If governmental policy allows IDs to contain false, misleading, confusing, or unverified information, a chain reaction of adverse societal consequences will result. Those formerly comfortable in relying on the information disclosed in IDs will be compelled to undertake their own costly, time-consuming, and difficult investigations in order to verify the true nature of the person presenting an ID.

. . .

Inability to rely on the accuracy of the ID information will be of serious, if not critical, concern to most of the population.  Examples of those adversely affected by government identification of males as females (and vice versa) are:

1.  Parents when vetting potential playmates for their children and when vetting the parents and siblings of proposed playmates.  Most parents would not consent for a teen daughter to go overnight camping with a teen transgirl.  Parents understand the adverse medical, social, and economic risks and consequences and the social contagion and indoctrination attending the transgender lifestyle.

2.  Parents when vetting potential babysitters and companions for their children and when vetting parents of such babysitters and companions.  Most parents would not consent for a teen transgirl to babysit a daughter nor permit their daughter to spend time at the home of a transgirl.

. . .

4.  Employers (especially medical providers) who desire to confirm the biological sex of prospective employees (when such is a legally permitted qualification).  A female patient requested a female nurse for an intimate procedure and was summoned by an “obviously male” staffer with stubble and tattoos, who claimed, “My gender is not male. I’m a transsexual.” The woman declined the procedure.

5.  Persons, for whatever reason, seeking relationships only with persons of the same biological sex or only with persons of the opposite biological sex, i.e., a male desiring to date and marry a female who can bear him a child.

6.  Persons considering intimate involvement wanting to know the biological sex of the sexual partner because of the extraordinarily high risk of HIV infection attending the transgender lifestyle.

There's more at the link.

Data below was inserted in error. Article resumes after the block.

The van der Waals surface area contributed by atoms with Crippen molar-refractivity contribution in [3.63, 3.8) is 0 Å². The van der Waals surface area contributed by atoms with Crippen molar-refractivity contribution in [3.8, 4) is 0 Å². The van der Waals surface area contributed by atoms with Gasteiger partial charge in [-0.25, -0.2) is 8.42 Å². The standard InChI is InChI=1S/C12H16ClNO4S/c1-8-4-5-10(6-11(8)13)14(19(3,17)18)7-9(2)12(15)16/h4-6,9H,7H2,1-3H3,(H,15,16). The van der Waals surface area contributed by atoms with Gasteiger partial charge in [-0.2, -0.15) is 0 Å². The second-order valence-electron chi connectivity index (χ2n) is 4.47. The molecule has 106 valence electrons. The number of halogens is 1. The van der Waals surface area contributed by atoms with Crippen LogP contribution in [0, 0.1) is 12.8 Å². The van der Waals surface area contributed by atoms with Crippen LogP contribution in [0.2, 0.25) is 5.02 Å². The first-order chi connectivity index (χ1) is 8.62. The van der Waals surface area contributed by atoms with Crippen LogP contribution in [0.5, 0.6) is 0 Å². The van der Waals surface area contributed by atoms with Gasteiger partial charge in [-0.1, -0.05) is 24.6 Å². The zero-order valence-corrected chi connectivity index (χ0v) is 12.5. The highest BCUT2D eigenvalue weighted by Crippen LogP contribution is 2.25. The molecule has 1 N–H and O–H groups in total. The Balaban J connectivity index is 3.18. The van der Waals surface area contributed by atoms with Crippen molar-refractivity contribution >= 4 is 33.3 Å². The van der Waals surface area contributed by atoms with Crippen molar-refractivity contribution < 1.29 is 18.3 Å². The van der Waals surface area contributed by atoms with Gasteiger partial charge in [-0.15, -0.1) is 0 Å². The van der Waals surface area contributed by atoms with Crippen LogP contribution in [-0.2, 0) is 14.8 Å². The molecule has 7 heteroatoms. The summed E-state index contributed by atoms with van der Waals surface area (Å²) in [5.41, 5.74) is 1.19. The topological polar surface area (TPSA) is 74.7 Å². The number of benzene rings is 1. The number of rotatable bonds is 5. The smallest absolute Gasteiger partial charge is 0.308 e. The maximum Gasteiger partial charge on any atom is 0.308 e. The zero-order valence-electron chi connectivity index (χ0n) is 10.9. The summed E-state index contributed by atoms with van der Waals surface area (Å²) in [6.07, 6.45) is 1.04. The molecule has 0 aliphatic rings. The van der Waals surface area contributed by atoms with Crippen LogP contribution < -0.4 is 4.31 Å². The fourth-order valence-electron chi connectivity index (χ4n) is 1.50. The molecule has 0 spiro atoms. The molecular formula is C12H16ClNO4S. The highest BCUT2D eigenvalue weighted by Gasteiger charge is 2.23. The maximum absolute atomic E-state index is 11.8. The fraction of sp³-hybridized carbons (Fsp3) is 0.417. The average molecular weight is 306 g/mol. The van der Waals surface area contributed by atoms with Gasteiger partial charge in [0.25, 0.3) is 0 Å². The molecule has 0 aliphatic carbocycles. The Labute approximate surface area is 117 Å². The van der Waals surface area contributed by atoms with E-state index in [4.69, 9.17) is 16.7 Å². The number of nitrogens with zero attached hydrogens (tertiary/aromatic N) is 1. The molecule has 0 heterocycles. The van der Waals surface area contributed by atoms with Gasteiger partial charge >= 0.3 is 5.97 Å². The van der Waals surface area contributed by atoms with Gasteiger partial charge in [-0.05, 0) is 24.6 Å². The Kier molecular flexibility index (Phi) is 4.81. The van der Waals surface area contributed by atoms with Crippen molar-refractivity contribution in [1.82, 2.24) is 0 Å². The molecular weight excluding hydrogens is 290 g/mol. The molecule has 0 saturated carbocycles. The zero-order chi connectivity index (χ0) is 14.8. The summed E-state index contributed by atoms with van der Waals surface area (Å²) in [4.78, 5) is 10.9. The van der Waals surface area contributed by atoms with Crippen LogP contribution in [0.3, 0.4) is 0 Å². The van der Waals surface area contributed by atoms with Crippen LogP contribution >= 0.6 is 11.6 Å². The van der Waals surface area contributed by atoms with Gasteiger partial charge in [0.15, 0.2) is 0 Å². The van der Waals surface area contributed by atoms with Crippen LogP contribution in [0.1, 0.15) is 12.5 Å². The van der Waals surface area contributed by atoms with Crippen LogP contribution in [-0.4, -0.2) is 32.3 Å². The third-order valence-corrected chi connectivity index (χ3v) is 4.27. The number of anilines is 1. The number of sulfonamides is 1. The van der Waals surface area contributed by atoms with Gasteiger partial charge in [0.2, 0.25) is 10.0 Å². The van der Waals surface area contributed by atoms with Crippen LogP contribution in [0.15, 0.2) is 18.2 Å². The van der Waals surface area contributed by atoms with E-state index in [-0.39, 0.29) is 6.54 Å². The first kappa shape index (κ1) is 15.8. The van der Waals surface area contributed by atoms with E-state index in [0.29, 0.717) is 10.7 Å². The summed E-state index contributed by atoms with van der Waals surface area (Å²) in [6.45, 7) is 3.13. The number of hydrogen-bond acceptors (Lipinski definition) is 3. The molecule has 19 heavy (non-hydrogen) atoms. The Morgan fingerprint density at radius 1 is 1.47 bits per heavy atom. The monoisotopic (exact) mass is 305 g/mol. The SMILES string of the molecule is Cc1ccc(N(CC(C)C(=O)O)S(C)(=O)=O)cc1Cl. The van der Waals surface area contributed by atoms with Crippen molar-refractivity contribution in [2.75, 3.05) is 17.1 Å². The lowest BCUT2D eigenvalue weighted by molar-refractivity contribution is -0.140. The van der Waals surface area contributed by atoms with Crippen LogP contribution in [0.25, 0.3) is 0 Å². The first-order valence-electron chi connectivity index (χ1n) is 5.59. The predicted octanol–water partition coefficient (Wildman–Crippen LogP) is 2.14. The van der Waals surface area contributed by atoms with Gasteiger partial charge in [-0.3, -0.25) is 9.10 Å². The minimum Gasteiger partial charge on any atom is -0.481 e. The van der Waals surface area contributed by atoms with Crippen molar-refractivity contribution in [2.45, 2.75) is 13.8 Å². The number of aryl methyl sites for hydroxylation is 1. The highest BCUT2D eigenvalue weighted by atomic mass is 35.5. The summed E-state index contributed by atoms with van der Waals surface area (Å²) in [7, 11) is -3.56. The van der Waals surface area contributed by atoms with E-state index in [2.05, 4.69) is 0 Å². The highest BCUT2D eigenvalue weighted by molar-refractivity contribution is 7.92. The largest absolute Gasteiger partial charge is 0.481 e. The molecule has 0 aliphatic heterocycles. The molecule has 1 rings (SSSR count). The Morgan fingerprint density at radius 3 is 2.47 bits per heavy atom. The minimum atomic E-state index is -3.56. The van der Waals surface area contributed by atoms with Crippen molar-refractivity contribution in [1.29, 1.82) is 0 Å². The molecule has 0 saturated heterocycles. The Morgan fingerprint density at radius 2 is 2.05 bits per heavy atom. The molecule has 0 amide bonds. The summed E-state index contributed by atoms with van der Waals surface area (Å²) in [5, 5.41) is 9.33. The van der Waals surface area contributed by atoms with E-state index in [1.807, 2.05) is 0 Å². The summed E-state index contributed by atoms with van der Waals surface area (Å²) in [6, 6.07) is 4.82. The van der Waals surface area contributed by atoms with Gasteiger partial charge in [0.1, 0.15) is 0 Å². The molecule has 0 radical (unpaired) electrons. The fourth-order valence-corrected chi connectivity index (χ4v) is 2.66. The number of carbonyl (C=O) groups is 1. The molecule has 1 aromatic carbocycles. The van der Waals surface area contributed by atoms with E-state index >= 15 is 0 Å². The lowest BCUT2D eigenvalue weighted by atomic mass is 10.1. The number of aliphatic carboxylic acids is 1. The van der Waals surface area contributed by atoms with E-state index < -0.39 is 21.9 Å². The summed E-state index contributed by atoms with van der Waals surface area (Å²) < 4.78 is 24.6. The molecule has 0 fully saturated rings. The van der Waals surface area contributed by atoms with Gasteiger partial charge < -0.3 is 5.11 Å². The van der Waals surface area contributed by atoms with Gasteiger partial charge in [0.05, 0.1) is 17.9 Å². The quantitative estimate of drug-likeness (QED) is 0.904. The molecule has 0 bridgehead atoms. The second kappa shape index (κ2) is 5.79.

It's time this pandering to transsexuals was stopped in its tracks.  They have the undoubted right to conduct their private lives as they please, just as you or I do.  However, when it comes to deliberate, officially sanctioned public deception, that's another matter entirely.  If I had a child who was placed in any of the situations outlined above, I'd be incensed (to put it mildly).  It's simply not acceptable, not legitimate, and neither ethically nor morally correct.  Disclosure of the facts is basic to trust.  If such facts aren't disclosed, and later come to light, trust is destroyed - not to mention the other potential consequences of such deception.

One hopes the people of Colorado will do something to overturn this insanely inappropriate and potentially dangerous policy.

Peter

The epithet "soy boy" may have some basis in reality


I've often heard metrosexual males referred to disparagingly as "soy boys".  I've heard the same epithet applied to those who regularly consume "gourmet" coffees from places like Starbucks and the like.  Now we learn that soy may, in fact, have some relevance to that.

The use of soybean oil has increased dramatically over the last few decades, to the extent that is has become the most widely consumed edible oil in the US and other Western nations. However, its rise has coincided with an alarming escalation in metabolic conditions like diabetes, insulin resistance, and obesity, and a new study indicates that this may be down to the way that soybean oil causes genetic changes in the brain.